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Re: [Orgmode] Re: Literate Programming with Org mode

From: Eric H. Neilsen, Jr.
Subject: Re: [Orgmode] Re: Literate Programming with Org mode
Date: Wed, 29 Jul 2009 17:16:10 -0500
User-agent: Thunderbird (X11/20090625)


sam kleinman wrote:

Here's a literate programing example:
I talked with a statistician, programer and human rights violation
researcher, who wrote (with his team) reports of statistical studies
of data regarding possible genocide incidents. He wrote the LaTeX
documents which, within the text of the document, all values and
analysis' were called in and generated when LaTeX ran, so that as data
was collected, and the report was recompiled the analysis was
completed with the most up-to-date version of the data, and that the
production of the text was isolated from the collection of data, and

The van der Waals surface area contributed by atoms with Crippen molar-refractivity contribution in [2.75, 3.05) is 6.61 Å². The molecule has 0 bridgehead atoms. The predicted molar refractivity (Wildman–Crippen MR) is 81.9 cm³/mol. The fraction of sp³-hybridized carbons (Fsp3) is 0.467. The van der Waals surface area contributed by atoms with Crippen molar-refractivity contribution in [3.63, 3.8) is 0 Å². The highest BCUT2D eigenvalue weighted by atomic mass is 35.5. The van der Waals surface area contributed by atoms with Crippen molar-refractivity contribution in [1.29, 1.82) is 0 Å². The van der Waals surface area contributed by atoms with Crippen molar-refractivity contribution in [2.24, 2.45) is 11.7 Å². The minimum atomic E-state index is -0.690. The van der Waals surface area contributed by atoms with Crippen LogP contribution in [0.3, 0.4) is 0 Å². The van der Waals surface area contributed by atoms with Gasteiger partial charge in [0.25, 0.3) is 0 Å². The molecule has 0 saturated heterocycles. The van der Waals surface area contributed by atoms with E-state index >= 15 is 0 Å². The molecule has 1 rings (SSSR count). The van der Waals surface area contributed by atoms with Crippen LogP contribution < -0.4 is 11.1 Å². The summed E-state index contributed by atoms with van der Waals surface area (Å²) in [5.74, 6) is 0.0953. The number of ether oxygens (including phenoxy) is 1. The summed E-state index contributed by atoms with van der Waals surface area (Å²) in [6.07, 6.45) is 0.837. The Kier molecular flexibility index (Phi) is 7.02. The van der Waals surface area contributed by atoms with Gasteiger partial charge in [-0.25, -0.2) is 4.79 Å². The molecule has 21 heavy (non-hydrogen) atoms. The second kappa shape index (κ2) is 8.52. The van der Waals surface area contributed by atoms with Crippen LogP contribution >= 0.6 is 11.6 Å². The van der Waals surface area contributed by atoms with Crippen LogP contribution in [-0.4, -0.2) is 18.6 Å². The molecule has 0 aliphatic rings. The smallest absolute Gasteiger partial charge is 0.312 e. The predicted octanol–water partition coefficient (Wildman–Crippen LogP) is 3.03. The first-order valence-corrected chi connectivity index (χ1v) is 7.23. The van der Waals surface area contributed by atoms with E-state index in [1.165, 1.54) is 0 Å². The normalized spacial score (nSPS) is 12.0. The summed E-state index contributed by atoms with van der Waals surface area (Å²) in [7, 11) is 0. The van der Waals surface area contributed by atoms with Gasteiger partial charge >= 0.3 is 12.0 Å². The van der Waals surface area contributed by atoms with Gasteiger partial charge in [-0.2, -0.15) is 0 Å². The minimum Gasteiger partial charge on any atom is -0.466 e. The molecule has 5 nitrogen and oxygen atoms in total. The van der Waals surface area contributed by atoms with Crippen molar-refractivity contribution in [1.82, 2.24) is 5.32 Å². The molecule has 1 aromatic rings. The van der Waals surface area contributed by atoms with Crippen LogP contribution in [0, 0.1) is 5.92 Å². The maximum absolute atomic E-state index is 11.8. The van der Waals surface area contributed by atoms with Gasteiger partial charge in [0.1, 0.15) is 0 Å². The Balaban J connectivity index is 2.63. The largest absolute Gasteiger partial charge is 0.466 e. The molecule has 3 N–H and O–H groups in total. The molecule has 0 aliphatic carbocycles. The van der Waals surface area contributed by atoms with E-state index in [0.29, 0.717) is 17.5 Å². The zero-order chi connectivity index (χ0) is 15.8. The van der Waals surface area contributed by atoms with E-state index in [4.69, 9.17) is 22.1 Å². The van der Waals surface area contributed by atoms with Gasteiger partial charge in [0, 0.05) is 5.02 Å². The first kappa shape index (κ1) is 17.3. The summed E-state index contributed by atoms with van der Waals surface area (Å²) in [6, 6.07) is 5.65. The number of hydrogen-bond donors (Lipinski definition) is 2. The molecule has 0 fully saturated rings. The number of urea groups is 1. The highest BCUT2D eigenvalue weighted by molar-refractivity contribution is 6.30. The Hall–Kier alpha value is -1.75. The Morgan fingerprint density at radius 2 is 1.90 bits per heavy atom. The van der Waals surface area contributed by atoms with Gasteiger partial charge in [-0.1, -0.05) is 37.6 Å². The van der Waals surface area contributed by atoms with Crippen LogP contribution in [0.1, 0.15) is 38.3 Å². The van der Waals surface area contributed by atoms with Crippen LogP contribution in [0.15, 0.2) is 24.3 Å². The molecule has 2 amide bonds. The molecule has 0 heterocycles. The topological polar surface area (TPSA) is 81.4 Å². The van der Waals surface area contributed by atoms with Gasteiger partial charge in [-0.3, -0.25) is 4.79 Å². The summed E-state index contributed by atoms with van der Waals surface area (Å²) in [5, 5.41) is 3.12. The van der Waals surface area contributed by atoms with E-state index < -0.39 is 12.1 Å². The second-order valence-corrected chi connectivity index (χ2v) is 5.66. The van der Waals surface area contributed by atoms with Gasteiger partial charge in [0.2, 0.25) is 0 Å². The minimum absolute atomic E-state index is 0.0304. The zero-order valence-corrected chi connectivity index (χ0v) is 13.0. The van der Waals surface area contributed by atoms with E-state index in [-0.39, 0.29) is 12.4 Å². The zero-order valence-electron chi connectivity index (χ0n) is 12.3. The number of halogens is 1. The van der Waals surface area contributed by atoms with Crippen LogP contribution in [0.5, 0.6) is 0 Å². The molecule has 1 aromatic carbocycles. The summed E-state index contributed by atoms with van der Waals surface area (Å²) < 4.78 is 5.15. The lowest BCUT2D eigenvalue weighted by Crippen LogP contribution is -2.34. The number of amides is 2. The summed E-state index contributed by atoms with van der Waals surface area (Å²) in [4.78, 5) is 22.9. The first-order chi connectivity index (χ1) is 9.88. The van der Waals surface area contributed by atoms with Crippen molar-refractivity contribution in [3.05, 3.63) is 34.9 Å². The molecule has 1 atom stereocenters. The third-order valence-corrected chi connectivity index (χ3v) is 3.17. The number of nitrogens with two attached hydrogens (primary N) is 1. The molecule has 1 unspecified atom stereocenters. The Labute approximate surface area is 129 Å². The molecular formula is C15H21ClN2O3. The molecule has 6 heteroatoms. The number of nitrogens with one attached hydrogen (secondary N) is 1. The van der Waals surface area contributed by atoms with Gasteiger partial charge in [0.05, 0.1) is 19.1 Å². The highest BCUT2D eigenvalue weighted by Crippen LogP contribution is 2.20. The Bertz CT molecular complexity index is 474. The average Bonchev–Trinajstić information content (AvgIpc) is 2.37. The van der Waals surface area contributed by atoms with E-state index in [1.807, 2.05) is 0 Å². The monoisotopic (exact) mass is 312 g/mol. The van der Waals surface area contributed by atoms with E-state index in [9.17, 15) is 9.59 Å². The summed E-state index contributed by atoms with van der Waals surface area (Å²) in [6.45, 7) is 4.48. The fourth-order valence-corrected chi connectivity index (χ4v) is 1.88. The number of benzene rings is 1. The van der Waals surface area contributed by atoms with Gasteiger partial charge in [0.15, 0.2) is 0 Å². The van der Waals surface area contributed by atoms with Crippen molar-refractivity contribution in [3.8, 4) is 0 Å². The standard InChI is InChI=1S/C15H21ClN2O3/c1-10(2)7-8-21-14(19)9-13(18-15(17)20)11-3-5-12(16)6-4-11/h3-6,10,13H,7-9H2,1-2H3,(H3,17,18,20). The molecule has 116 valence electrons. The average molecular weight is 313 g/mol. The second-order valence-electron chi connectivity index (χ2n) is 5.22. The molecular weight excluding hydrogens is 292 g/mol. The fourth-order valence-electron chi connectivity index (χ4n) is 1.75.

from the analysis of those figures.
The stack itself, was comprised of Sweave
<http://www.stat.umn.edu/~charlie/Sweave/> R for stats processing,
make, and a little bit of python for glue. I think.
This is how it is often used in R (or S), and is compatible with the original idea, which is a little broader. The idea is to write a full software application by first writing a document about its design and implementation (in whatever organization is clearest for humans), but at a high enough level of detail that *all* code in *all* source files in the final application gets included somewhere in code snippets within the documentation. To compile your program, you run a program to "tangle" your text into C files, makefiles, or whatever is appropriate, and then compile that (with no additional editing).

See http://www.literateprogramming.com/

Every time I have tried this, I have given up in frustration at the tools. I have put together some org code to do it, and have used it successfully for some small projects, but I am still pulling my hair out on being able to properly contribute it to org, and it would need to be reworked in light of other developments anyway. org-babel now has includes literate programming in it as well, but I have not yet experimented with it (but am very interested in trying).


Eric H. Neilsen, Jr.

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